Feelings are unutterable and intimacy unbearable in the Japan depicted in writer-director Kudo Riho’s Let Me Hear It Barefoot. On the rare occasion that a stranger brushes against another and sparks fly, the most that can emerge in a nation built on affective control is a game of pretence and muffling. And yet, queer love lives, even if through maladroit means, as repression erupts unexpectedly, erratically, and even violently.
Such is the dynamic that plays out between Maki (Suwa Shuri) and Naomi (Sasaki Shion) once the boys meet at a public swimming pool and they slip into queerness, despite their most rational wishes. When Maki, who works at the pool, comments on Naomi’s bad swimming in a light-hearted way, Naomi is struck by his cheekiness. A later chance re-encounter becomes an opportunity for the two lonely boys to bond over their love for analog technology, like vinyl records and tape recorders. They eventually escape into a fantasy world where emotions remain unspoken, but each other’s soothing presence is rendered possible.
Maki lives with Midori (Fubuki Jun), an ailing blind woman. Once she’s hospitalized, she gives Maki her savings so that he can travel around the world because she’s no longer able to. The idea is that Maki will send her letters describing what he sees and Midori will experience the trips by proxy. Instead of using the money to travel, Maki stays in Japan and starts recording audio letters to send Midori on what seems like a daily basis. On each tape he pretends to be in a different part of the globe, using makeshift audio effects to build a convincing aural atmosphere. When Naomi finds out about the arrangement, he joins Maki in producing these sound stories and giving the tape to Midori during his visits to her at the hospital.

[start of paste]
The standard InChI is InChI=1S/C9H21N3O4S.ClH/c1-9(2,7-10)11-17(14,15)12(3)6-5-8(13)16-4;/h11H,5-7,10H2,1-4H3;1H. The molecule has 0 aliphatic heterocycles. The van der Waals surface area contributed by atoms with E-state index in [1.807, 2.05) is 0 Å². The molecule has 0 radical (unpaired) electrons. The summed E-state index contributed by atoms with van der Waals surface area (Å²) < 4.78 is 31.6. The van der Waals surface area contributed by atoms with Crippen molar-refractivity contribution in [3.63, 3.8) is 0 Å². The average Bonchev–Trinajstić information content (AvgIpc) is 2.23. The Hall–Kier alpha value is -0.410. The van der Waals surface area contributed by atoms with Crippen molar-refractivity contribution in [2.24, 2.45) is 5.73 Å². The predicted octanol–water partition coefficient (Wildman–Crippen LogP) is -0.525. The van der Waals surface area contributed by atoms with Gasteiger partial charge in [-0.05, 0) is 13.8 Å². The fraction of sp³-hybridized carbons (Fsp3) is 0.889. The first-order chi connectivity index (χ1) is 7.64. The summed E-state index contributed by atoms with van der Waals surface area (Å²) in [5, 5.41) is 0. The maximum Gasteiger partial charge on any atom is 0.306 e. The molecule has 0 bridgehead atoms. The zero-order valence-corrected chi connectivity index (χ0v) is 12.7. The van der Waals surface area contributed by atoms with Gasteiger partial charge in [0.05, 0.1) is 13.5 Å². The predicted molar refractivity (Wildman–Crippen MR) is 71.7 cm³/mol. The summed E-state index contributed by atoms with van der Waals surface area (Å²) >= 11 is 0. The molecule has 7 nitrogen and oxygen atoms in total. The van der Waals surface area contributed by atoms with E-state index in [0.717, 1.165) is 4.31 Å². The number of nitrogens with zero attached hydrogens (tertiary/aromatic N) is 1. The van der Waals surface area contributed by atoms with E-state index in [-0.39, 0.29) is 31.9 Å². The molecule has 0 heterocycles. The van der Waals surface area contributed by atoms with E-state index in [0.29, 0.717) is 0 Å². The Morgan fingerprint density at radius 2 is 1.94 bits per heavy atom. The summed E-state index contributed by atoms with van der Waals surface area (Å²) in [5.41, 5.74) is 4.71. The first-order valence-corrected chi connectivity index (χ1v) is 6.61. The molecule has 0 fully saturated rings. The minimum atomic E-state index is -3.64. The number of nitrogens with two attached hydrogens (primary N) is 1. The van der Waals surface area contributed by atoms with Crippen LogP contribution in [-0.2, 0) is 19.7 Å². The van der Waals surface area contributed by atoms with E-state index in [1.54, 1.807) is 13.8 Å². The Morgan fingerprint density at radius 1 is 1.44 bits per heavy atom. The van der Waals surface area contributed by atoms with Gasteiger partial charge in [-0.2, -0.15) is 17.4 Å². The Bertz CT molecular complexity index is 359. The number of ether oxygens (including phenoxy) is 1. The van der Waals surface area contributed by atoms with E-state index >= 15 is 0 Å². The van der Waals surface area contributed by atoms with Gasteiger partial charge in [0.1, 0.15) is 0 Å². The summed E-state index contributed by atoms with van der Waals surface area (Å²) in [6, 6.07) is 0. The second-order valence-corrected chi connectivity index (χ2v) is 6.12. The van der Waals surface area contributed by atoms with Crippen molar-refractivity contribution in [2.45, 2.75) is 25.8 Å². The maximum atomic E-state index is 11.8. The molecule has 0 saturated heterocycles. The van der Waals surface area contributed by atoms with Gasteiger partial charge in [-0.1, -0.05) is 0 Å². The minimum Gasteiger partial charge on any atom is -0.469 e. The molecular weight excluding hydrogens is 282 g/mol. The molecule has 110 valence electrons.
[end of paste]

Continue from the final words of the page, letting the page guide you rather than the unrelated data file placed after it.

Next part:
The setup gives way to beautiful sequences where Maki and Naomi make up the foreign scenery of Maki’s fake travels through sound rather delicately, getting sufficiently close to each other’s bodies to feel their warmth. Yet not close enough for the situation to become undeniably erotic. They use a sand pit in a field to make it seem to Midori that Maki is visiting the Moroccan desert; travel to Capri by way of rowing a small float in a pool; and simulate a visit to the wheat fields of the Canadian prairie by stepping on VHS tapes. Nearby waterfalls also become the Iguaçu Falls in their storytelling getaways. There’s a sensuality to their craft, but one that’s always mediated, and excused, by the practical goal of their creative endeavor.
Kudo captures the boys’ relationship with such nuance that it would be reductive to refer to Maki and Naomi’s relationship as simply gay. The boys’ lives are defined by an inability to express themselves in every register, not just in matters of sexuality or love. From Midori’s secretiveness about her youth to Naomi’s perennial lump in the throat whenever his father (Kômoto Masahiro) is around, relationships in Japan are represented as only possible if the truth is preemptively discarded. For Naomi, who has an awfully formal relationship with his father, the foley sessions with Maki are a way to escape the dreary muteness of homelife.